Tuesday, June 15, 2010

The Merchant of Washington

In an interview with the Washington Post, White House Chief of Staff Rahm Emanuel "said the letter is intended to settle the growing debate over the opposing priorities of job creation and deficit reduction and 'where you put your thumb on the scale.'"

Looks like this administration has bit off more than it can chew.

Choking on the health care debate

I just read this article:

It amazes me that people actually bought into Michael Moore's "self-less" propaganda in the form of 2007's 'Sicko'.

Free for the people does not mean better, we should have known this through experiencing mall food court samples or getting crushed sample bags of potato chips in the mail. Not to mention the Heinleinian truism: There's No Such Thing As A Free Lunch.

One of the reasons the UK can (on the surface) support a government-run system is because Americans do most of the dirty work by spending millions of dollars and several decades on R&D for new drugs.

I'll be adding on to this blog post with the more research I do, but as I recall, the CT scan was first developed in England. Today, the U.S leaves the UK in the dust in terms of scanners per capita.

Hopefully, this tragic story will clear the air for proponents of market solutions to health care.

Monday, June 14, 2010

I see (minimal) Changes

‘Changes’, a fourth-annual summer compilation of student written and directed one-act plays debuted at Miami Dade College – Kendall Campus on June 9 and ran until June 13.

Six short plays were presented in about one hour, with a short intermission at the halfway point.

The kitsch of these summer production is that the plays are allegedly united by an overarching theme this year being, naturally, ‘Change’. Last year’s production was ‘Perceptions’ where my own one-act, ‘The Ratchet Men’, opened the show.

The opener for 2010 was a relatively funny little number called ‘Do I Need Therapy’ written by Robert Torres and directed by Maryam Sierki. Ian Vargas played Bob, a Woody Allen-esque neurotic therapy patient decked out in the standard-issue geek regalia of a plaid shirt bound around the carotid artery, easy-fit jeans and black oxfords, topped off with thick horn-rimmed glasses like a misfit Peter Sellers. The piece could have been reminiscent of Dr. Katz: Professional Therapist, had the actor playing Therapist Jim (Jaromir Garcia) been more sardonic and less, well – medicated. In a rapid-fire back and forth, Bob accuses Jim of having assumed his problems and at the end, after tentatively solving his problems with the opposite sex himself, Bob storms out of the office and, following a poorly calculated blink black out, re-enters the office demanding a refund. The ending was weak, but Bob’s onstage energy kept my interest until his final exit. Jim was dry and almost transparent, but not in the way a therapist is paid to be in the off-stage real world.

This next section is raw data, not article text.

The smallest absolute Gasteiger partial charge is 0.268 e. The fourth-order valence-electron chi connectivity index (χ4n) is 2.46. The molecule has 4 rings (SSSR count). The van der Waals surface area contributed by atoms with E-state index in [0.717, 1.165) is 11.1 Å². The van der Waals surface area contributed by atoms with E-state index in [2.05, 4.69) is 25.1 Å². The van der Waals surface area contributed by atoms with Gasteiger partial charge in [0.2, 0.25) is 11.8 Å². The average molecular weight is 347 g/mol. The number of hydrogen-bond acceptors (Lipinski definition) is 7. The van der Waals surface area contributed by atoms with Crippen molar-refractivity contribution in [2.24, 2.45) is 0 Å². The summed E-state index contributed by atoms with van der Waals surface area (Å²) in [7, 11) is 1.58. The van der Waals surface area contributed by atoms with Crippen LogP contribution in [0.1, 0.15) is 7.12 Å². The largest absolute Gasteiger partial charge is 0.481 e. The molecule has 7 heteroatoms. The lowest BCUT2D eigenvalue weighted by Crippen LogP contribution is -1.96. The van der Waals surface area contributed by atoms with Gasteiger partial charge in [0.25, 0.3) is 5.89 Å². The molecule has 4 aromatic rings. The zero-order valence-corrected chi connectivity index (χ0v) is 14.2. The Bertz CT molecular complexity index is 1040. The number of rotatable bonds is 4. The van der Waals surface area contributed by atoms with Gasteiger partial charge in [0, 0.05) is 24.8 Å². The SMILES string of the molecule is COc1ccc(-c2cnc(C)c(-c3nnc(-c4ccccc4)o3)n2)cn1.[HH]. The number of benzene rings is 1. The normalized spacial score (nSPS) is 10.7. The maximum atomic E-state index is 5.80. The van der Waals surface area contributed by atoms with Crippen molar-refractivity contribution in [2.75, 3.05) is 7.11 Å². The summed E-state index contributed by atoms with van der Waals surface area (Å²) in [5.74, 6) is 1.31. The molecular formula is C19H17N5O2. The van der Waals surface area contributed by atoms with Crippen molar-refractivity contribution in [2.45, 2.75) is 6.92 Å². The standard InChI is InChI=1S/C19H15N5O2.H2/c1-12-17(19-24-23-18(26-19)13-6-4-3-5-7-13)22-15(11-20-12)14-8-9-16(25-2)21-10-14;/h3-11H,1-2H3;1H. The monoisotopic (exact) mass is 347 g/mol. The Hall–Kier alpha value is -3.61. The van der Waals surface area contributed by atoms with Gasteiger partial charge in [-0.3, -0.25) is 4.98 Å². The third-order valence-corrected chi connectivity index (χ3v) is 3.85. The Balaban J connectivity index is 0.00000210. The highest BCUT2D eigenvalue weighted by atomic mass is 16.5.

Next up, was the aptly named ‘Everything Is Not What It Seems’ written by Vania Vieta and directed by Julia Rose Turner. Out of the six, this was potentially the most promising but unfortunately the biggest let down. When Nelson Delgado, an erratic and oddly dressed cop goes to a strip club to investigate a murder, he is greeted by a resident dancer, played by Lyane Capote. Neither characters are named, and rightly so, because they were one-dimensional and advanced absolutely nothing. The stripper asks for cash payment in order to discuss the murder she witnessed, one in which it appeared her John had had a part in. All the money, along with valuable time, is wasted, for the cop gets no information and the audience gets no resolution. After one black out, the agent is seated with his head on his desk and is awakened by the stripper, who is now donning a sweatshirt as opposed to her previous corset and skinny jeans ensemble. The circumstances of the visit aren’t explained or even hinted at with subtext – the pole is still in the room, but the cop is supposedly at his office, or his home. Did the stripper and the cop get hitched? I’m sure this happens all the time, but the audience had no idea. Why was the stripper back in his life after a five-year cold case investigation? The set was confusing, and the story did not end on any note. Harold Pinter was famous for perfecting the incomplete resolution, but this one was just an example of poor writing.

‘The Papi Chulo Effect’ followed. The story dealt with three pink-clad women celebrating an engagement and discussing their experiences with “papi chulos” – essentially, Spanish Don Juans without the charisma. Each of the women take turns telling their own stories, in between shots of Jose Cuervo. How utterly a propos. One of the women is revealed to be dating a “Jew named Abraham” but for good measure at the end of the play, it is also revealed that the favorite and perhaps the only acceptable form of the shape-shifting “papi chulo” is the flamboyant homosexual, personified here with a pink boa and crown thrown in to counteract any suspicions of a P.C deficit.